blue squirrel

after a self-imposed 20 year absence from cycling, the sport i love, i am back and dedicated to holding my own in the superfast 40+ catagory. this blog will tell the journey, the highs and the lows, the team [team becher+] and it's cast of characters, our sponsors, supporters, and other local riders that make it happen... [anonymous comments are lame, cowboy up and put a name or start a blog]

Monday, January 21, 2008


[the following is an excerpt from a good interview on velonews w/ floyd landis, he basicly says what i was trying to say a while back about rules, "if you have rules, enforce them, don't make them up as you go along or ignore them when they aren't convenient" he also makes good points about rock racing [hard for me to admit[, and who represents the cyclist [it should be our olympic committee, usacyling, but it is not]

NR: You don't think there can be a bottoming out, a purging of the old mentality and a new beginning?

FL: That's not what I am saying. That's fair. I'm not saying there can't be less crime because the rules are enforced in a better way. All I am saying is that there is always going to be the argument that our team is clean, so we don't have to focus on winning. And that always accuses everyone else, and it's always ambiguous, it's always vague, and you never really know. Cycling is a very small version of the way the country works - you have rules, you have a government, you have people enforcing them, you have a police force.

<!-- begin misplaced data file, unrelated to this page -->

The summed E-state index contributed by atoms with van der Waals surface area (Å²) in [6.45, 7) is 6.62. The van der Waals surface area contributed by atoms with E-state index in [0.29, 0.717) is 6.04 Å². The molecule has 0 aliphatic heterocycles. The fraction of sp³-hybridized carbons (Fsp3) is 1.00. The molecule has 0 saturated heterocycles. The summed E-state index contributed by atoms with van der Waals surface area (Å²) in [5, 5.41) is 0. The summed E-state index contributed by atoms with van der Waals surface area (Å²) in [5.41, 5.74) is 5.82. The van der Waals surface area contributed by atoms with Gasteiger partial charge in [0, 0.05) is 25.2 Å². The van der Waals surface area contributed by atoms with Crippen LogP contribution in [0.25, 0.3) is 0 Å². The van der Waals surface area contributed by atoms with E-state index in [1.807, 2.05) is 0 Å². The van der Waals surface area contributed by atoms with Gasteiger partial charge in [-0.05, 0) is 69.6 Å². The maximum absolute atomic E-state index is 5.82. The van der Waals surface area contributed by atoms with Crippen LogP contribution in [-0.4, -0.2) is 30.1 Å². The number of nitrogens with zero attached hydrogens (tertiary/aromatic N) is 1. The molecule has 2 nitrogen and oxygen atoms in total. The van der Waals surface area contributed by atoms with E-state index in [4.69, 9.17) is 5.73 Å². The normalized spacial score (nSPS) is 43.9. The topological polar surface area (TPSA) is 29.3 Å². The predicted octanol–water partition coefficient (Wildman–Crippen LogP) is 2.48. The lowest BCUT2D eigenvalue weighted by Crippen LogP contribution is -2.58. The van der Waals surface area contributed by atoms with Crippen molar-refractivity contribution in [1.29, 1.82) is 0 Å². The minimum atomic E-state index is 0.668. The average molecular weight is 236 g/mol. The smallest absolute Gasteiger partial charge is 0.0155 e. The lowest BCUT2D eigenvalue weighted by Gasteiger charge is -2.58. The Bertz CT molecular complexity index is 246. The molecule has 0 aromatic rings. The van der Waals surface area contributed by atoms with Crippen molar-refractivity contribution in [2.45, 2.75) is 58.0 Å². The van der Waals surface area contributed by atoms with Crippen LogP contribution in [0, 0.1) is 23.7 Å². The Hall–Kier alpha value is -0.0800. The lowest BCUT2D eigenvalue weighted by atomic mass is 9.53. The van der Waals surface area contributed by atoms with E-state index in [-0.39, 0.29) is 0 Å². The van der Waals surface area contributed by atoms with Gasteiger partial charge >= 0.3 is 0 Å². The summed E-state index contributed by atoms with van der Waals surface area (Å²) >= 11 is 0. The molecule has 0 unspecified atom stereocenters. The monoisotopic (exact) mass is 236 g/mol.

It's a good system, but everyone has to follow the rules. Everyone. The cyclists, the police (in this case USADA), the government (in this case USA Cycling), everybody has to adhere to the same standard. You can't say, well because we had a bunch of cheating before, let's just convict everyone and clean this thing out. That's no way to fix anything. That will never work. First of all it's an irrational way to deal with it. It is completely nonsensical if you talk to anyone in the real world, they'll say that can't possibly be the way things are supposed to be. You have to have a set of rules, and the people enforcing the rules and the people following the rules all have to follow them. Of course, I'm not saying it's going to be perfect. Sometimes an innocent guy is going to be convicted, sometimes the guilty guy is going to be exonerated, but you have to make sure that both sides follow the rules to the same standard. You can't just say, well, we just know everyone is cheating so f--k it, we're just going to do what we want because we don't care.




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